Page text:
I remember my playing days, my dad would take me to dinner and say to me after a bad loss,  "wow Joe got hit hard today, why did coach only call fastballs?"  and my reply was always "its the only pitch Joe puts near the plate, his off speed is 2 feet out of the strikezone, coach has no choice"


mojoniner

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Reply #13 on: December 27, 2017, 09:50:42 am
Mullens catches a worse rap than he deserves.  His ultimate problem was not having a quarterback through several cycles of recruiting.  Riley Ferguson's success only compounded that.  When we were able to throw the ball down field and spread out defenses, it's amazing how much of a better play caller he was.

Many teams reach a point in a game in which they can't run the ball, and become one dimensional.   Well, we couldn't throw the ball, making Mullens look extremely bad.  The only lesson to be learned from this, is that I hope Coach Montgomery goes after a quarterback as hard as he can if he feels like nobody on the current roster can do it.  Programs like us should make a living off P5 transfers at the quarterback position.  We can't let Olsen scare us off.
100%.  Talent assembled will forever in any sport be 80% of why team has success.

I remember my playing days, my dad would take me to dinner and say to me after a bad loss,  "wow Joe got hit hard today, why did coach only call fastballs?"  and my reply was always "its the only pitch Joe puts near the plate, his off speed is 2 feet out of the strikezone, coach has no choice"

if the talent is not there then that also falls on the coaching staff.They are the ones to identify talent and to recruit the players they have on the roster. This staff(Mullen included) identified and recruited the talent. And sometimes as a coach you have to adapt to the talent you have and not try to make them do something they are not capable of doing.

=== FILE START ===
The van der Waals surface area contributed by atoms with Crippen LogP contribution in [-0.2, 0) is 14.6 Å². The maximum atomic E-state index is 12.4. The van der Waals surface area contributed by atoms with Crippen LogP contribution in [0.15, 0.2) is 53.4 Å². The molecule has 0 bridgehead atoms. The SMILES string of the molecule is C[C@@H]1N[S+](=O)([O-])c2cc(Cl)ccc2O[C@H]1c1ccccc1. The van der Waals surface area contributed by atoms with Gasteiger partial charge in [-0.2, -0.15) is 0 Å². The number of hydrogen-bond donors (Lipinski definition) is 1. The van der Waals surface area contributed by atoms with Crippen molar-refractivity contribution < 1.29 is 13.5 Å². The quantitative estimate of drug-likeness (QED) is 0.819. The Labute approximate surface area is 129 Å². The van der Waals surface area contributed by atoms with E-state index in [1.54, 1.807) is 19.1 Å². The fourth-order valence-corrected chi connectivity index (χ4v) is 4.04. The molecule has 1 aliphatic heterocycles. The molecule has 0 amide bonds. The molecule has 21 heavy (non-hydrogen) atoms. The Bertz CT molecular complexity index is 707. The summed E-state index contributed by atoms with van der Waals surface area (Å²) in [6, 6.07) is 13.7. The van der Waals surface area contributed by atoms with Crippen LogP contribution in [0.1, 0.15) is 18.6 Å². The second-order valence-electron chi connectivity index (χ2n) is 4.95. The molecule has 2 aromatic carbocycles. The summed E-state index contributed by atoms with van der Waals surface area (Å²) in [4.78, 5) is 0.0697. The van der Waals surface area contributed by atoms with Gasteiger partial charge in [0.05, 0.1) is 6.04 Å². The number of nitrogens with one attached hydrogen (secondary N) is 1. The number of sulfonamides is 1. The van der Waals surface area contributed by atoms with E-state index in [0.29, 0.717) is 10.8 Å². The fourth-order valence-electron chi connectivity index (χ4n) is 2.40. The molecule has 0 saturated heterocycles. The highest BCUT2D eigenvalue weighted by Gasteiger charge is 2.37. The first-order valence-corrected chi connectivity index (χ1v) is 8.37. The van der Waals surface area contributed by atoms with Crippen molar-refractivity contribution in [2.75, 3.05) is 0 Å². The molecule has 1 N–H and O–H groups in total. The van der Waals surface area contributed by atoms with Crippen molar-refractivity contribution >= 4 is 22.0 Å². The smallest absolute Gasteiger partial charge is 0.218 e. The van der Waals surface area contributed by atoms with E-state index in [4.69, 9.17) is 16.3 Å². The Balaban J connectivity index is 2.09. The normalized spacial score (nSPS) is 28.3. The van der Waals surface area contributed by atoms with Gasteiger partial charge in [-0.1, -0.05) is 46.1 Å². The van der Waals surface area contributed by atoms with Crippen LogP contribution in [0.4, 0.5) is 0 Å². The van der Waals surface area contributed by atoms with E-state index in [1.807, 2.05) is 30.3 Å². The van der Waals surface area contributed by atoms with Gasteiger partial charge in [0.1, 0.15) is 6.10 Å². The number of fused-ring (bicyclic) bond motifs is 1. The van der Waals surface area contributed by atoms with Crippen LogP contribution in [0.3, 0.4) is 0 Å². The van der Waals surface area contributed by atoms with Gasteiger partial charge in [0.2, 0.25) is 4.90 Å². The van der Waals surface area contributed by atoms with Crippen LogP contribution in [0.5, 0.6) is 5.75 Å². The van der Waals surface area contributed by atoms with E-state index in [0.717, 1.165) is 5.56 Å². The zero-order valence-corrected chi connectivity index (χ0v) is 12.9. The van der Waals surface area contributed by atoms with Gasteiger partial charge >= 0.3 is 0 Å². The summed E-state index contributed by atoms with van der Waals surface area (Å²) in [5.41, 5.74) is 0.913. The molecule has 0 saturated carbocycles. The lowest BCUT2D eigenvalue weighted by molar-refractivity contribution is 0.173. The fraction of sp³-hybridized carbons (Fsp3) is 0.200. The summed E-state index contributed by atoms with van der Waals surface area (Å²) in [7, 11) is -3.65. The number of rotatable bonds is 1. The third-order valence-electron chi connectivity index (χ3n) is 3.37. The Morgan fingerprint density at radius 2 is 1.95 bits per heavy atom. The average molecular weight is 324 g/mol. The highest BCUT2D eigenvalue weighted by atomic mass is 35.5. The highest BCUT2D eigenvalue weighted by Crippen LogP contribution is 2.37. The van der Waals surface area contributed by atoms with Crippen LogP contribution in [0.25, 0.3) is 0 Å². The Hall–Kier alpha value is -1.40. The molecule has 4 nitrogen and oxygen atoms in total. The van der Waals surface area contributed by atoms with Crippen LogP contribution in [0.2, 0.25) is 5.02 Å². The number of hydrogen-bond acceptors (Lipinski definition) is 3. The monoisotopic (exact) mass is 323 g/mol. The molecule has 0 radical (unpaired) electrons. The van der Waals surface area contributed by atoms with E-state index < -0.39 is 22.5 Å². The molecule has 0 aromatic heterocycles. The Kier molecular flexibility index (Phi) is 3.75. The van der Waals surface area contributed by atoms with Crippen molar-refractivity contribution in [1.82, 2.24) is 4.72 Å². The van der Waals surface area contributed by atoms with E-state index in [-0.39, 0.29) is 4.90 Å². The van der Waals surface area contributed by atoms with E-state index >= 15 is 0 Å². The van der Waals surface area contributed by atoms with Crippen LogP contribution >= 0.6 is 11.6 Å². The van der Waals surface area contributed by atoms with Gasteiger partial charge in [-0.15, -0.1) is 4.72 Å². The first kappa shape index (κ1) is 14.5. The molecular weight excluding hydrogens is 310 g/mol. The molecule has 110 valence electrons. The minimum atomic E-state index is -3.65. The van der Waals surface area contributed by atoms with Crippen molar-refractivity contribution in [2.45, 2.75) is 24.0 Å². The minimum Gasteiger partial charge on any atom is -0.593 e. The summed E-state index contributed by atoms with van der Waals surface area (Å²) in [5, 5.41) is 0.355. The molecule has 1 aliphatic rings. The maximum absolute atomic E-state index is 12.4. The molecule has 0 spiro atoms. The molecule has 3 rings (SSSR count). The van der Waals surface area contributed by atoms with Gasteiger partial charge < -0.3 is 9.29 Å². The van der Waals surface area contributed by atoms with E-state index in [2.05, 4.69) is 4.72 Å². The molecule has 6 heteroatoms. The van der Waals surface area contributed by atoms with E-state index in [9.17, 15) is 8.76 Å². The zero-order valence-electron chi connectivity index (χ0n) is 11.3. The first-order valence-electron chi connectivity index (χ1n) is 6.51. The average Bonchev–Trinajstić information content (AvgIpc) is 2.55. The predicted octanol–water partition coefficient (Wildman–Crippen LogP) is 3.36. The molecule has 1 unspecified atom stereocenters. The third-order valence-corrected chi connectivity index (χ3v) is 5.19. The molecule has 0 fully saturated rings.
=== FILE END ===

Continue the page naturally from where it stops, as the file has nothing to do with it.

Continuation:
metro

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Reply #14 on: December 27, 2017, 09:53:07 am
Mullens catches a worse rap than he deserves.  His ultimate problem was not having a quarterback through several cycles of recruiting.  Riley Ferguson's success only compounded that.  When we were able to throw the ball down field and spread out defenses, it's amazing how much of a better play caller he was.

Many teams reach a point in a game in which they can't run the ball, and become one dimensional.   Well, we couldn't throw the ball, making Mullens look extremely bad.  The only lesson to be learned from this, is that I hope Coach Montgomery goes after a quarterback as hard as he can if he feels like nobody on the current roster can do it.  Programs like us should make a living off P5 transfers at the quarterback position.  We can't let Olsen scare us off.
100%.  Talent assembled will forever in any sport be 80% of why team has success.

I remember my playing days, my dad would take me to dinner and say to me after a bad loss,  "wow Joe got hit hard today, why did coach only call fastballs?"  and my reply was always "its the only pitch Joe puts near the plate, his off speed is 2 feet out of the strikezone, coach has no choice"

if the talent is not there then that also falls on the coaching staff.They are the ones to identify talent and to recruit the players they have on the roster. This staff(Mullen included) identified and recruited the talent. And sometimes as a coach you have to adapt to the talent you have and not try to make them do something they are not capable of doing.